Kalbarri needs more tourists and government funding to survive Seroja, businesses say

Phoebe PinGeraldton Guardian
Kalbarri residents staged a photoshoot to announce they are back open for business.
Camera IconKalbarri residents staged a photoshoot to announce they are back open for business. Credit: Supplied, Yvonne McKenzie

While the streets, buildings and coast may be a little battered, Kalbarri is back open for business.

This was the message more than 100 business owners, residents and even some tourists were eager to promote through a special foreshore photo shoot this week.

They also say state and federal governments need to step up with more funding to ensure businesses survive.

Finlay’s Kalbarri director Melissa Finlay organised the shoot, saying the community was eager to welcome tourists into the town post-cyclone Seroja.

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“Although we’ve had the devastation of the cyclone, our community has come to together, from the volunteers assisting with the clean-up, to locals supporting locals… to take this photo to tell the world Kalbarri is open for business,” she said.

The State Government today announced residents and small businesses suffering financial hardship due to the cyclone can now access payments of up to $4000 through an emergency assistant package.

Small retailers, tourism businesses and hospitality venues from 13 local government areas are eligible to apply through the $2.8 million grant program.

Kalbarri is back and open for business, say locals.
Camera IconKalbarri is back and open for business, say locals. Credit: Supplied, Yvonne McKenzie

But some Kalbarri business owners say the support is not enough.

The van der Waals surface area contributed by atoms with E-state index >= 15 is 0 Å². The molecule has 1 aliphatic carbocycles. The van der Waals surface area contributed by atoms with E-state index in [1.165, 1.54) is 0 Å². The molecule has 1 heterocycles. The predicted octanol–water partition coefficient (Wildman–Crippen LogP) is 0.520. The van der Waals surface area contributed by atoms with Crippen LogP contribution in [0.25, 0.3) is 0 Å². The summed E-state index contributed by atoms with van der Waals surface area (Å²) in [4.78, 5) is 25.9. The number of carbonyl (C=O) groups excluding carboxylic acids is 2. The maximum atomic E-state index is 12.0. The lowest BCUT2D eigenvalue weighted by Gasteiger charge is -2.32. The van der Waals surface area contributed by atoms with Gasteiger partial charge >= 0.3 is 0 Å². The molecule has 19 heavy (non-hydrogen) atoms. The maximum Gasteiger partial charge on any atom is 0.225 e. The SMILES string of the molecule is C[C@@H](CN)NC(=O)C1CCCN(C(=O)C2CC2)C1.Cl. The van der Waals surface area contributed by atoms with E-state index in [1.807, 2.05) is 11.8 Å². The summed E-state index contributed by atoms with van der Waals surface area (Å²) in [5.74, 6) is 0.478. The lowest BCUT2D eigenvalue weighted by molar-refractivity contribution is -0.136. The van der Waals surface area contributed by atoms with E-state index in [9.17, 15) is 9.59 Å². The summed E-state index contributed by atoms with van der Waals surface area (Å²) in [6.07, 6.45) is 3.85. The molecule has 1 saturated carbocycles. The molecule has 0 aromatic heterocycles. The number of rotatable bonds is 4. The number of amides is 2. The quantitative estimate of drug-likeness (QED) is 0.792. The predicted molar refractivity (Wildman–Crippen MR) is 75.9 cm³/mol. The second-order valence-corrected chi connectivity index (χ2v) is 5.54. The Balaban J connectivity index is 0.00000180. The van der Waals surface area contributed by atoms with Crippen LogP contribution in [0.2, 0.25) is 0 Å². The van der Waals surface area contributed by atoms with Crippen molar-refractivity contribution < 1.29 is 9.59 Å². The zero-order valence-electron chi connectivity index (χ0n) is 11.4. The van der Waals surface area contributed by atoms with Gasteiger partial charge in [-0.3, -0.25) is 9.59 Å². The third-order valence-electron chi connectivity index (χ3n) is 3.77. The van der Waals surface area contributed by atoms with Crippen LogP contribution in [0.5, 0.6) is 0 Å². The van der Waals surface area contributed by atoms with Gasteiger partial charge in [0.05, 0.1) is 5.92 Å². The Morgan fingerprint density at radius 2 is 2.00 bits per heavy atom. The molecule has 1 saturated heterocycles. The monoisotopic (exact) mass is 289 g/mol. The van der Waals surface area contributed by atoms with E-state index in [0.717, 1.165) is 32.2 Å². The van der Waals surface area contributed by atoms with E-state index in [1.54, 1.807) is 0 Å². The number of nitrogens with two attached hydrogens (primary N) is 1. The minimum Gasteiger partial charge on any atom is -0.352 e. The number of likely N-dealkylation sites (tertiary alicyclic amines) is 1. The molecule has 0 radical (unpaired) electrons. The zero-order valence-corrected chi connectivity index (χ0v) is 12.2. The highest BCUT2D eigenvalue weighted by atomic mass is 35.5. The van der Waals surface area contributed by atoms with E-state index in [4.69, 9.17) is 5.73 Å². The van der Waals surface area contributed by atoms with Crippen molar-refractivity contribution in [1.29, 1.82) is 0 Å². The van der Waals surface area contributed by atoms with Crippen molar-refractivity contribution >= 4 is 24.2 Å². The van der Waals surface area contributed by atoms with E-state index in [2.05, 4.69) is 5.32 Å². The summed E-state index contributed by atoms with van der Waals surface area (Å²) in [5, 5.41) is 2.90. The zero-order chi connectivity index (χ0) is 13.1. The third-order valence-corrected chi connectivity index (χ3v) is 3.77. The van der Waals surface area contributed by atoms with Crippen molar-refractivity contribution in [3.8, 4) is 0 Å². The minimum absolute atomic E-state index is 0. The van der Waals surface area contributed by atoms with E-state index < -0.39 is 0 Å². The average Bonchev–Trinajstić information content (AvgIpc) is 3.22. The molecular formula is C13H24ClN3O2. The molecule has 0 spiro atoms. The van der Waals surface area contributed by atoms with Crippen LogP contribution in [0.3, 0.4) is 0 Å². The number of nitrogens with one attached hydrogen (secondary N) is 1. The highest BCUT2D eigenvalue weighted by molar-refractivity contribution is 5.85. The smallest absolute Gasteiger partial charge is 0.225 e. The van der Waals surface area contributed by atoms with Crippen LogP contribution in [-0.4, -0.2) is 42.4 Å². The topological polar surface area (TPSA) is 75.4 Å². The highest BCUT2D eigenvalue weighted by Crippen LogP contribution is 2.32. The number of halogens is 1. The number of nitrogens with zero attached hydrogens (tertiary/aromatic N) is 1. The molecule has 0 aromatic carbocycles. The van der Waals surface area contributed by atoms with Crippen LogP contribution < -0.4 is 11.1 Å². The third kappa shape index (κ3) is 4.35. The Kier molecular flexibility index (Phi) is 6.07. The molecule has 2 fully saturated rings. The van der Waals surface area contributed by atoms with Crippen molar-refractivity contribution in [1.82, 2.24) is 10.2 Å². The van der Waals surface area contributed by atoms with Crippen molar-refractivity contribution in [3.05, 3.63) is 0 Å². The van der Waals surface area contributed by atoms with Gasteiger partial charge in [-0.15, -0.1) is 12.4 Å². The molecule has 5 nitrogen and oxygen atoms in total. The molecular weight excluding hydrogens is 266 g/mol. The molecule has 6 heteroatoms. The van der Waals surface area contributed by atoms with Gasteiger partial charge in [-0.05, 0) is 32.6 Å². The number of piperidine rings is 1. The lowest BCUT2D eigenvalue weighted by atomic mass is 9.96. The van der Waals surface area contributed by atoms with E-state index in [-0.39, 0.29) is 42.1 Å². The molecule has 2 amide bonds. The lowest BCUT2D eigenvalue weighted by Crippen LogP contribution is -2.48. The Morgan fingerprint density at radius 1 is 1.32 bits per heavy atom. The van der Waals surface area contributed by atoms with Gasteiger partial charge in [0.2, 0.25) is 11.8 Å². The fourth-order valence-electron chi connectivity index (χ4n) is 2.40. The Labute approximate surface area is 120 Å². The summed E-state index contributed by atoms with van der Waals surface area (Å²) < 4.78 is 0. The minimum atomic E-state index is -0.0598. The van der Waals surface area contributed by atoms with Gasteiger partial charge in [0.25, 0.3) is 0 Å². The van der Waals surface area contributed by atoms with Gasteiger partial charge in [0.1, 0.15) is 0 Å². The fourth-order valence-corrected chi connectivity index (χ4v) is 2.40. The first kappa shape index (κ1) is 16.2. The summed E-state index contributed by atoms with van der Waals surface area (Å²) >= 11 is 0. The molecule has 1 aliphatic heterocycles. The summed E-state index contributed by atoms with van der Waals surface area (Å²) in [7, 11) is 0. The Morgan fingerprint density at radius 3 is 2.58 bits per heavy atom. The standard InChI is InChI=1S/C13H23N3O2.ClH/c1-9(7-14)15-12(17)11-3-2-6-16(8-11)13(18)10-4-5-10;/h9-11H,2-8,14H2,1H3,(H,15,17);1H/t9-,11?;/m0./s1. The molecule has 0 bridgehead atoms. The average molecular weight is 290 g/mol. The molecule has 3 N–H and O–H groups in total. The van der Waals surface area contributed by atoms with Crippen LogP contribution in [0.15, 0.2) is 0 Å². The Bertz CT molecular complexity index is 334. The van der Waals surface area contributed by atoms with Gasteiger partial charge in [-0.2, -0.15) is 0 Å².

Ms Finlay told said she has been funnelling assistance she received for damage to her home into her restaurant in the absence of financial aid for businesses.

“We really don’t have much help as far as businesses go,” she told 6PR.

“I am lucky, my house was severely impacted so I get the personal assistance which I can then pump back into my business.”

Kalbarri Boat Hire owner Kat Deadman said few tourists were renting out equipment in the wake of Seroja and it was difficult to keep the business afloat.

“Normally we would be sending out between 25 and 30 pieces (of equipment) a day but (Wednesday) we had one boat go out,” she told 6PR.

Ms Deadman pulled Prime Minister Scott Morrison in for a hug when he visited Kalbarri, but she said government needed to throw money behind their words of support.

“He lifted our spirits when he was here, but we really need him to come on board financially because we are running on absolute minimums,” she said.

Prime Minister Scott Morrison with resident Kat Deadman in Kalbarri after cyclone Seroja.
Camera IconPrime Minister Scott Morrison with resident Kat Deadman in Kalbarri after cyclone Seroja. Credit: The West Australian, Justin Benson-Cooper

Local photographer Yvonne McKenzie — who took photos at the shoot — said many business owners were “running on empty” and were desperate for tourists to return to Kalbarri.

“All of us businesses have been hit by COVID and now we have been hit even harder with Seroja,” she said.

“We would love to welcome visitors back to the town, with consideration to the fact that we are all still very sensitive, we are all still healing and there is a lot of rebuilding to do.

“We just need people’s kindness and patience, but we would just love them to come back and help us and to see what Kalbarri has to offer.”

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